Wednesday, November 20, 2013

William Wendt

William Wendt was one of the leaders, and some say the founder, of the California Impressionists. He was born in a small Prussian town in 1865 and became a cabinet-maker’s apprentice before immigrating to America at the age of fifteen. Wendt joined an uncle in Chicago, where he attended school and began working as a commercial artist. (Cup of Gold, 1901)

After taking an evening class at the Art Institute of Chicago, Wendt began painting  in his spare time. He always worked outside -- excuse me, au plein air -- and painted almost exclusively landscapes. In 1893 he won the Yerkes prize in the Annual Society of Chicago Artists Exhibition, and the resulting business allowed him to paint professionally. (Vibrant Spring)

Wendt first traveled to California in 1894 and was captivated by the landscape. He went back in 1896 and after that almost every year until 1906, when he finally abandoned Chicago and moved to Malibu. (Patriarchs of the Grove)

Wendt became a California fixture, first president of the California Art Club and a big promoter of other California artists. He was also a leader of the California Theosophical Society, and he always said that the purpose of his art was to show the action of God in the landscape.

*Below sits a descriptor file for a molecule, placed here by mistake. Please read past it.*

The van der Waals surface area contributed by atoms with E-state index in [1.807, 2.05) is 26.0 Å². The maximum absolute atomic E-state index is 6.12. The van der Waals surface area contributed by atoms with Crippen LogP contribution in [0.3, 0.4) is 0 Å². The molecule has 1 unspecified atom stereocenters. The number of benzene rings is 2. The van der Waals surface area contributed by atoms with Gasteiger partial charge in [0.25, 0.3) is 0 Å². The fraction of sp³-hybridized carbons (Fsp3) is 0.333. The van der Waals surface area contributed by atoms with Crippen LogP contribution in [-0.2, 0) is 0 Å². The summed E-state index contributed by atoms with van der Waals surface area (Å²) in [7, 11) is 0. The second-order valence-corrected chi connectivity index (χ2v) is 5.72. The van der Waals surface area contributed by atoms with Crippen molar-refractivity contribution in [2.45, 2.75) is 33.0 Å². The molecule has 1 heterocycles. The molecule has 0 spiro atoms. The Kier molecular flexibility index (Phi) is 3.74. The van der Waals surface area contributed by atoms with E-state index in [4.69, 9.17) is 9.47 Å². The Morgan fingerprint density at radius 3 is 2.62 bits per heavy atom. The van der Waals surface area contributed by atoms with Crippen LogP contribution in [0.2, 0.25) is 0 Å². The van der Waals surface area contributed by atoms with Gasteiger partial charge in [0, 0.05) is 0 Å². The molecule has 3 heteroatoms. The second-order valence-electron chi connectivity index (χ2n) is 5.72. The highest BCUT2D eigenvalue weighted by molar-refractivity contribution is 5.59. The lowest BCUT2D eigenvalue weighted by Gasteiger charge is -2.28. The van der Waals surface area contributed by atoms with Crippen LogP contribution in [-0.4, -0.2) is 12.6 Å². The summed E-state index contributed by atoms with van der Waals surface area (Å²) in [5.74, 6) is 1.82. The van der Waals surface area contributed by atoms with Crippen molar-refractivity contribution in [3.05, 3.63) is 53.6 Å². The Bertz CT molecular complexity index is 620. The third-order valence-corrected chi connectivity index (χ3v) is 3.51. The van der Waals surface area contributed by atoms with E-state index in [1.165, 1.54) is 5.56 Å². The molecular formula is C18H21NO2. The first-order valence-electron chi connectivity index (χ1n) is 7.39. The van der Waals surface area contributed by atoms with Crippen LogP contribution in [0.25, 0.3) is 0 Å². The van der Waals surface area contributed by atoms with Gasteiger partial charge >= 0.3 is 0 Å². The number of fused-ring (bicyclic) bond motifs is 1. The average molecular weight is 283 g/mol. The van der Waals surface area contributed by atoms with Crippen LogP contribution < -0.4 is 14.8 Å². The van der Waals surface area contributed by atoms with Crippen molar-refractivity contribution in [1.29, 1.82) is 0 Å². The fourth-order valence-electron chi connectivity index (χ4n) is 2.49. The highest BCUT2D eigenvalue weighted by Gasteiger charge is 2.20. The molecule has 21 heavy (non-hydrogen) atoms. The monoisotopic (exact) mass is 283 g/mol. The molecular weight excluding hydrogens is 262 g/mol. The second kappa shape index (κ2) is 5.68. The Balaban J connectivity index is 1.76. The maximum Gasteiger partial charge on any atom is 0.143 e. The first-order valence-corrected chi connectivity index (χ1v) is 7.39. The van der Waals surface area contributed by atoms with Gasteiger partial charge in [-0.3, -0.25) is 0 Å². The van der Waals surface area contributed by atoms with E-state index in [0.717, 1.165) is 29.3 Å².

According to Nancy Moore, Wendt was
carving out the underlying structure of the mountains, delighting in the folds of the earth. . . . His colors also moved away from the organic to stronger and purer tones; for a period he seems fascinated with a brilliant green. . . .These changes can be interpreted as personal growth or an attempt to update his style.

Wendt's works serve as a primer on California Impressionism, lots of lovely, unpopulated hills.

This sort of work is hugely popular right now, and what you find if your search for Wendt's paintings is notices of new record prices set in auctions and galleries advertising to buy any Wendt works that might be hanging around your grandmother's house. (In Laguna Canyon, 1918)

A lousy image (sorry) of one Wendt's most famous paintings, Desert Growth, Lone Pine (1927).

Here's an interesting historical curiosity, Wendt's view of California around 1910:
Here, away from the conflicting creeds and sects, away from the soul-destroying hurly-burly of life, it feels that the world is beautiful; that man is his brother, that God is good.
Yes, Los Angeles was once "away from the hurly-burly." Perhaps that is what people who collect Wendt's paintings are really trying to recapture. (Quiet Brook, 1923)

Related: Guy Rose and California Impressionism.

No comments: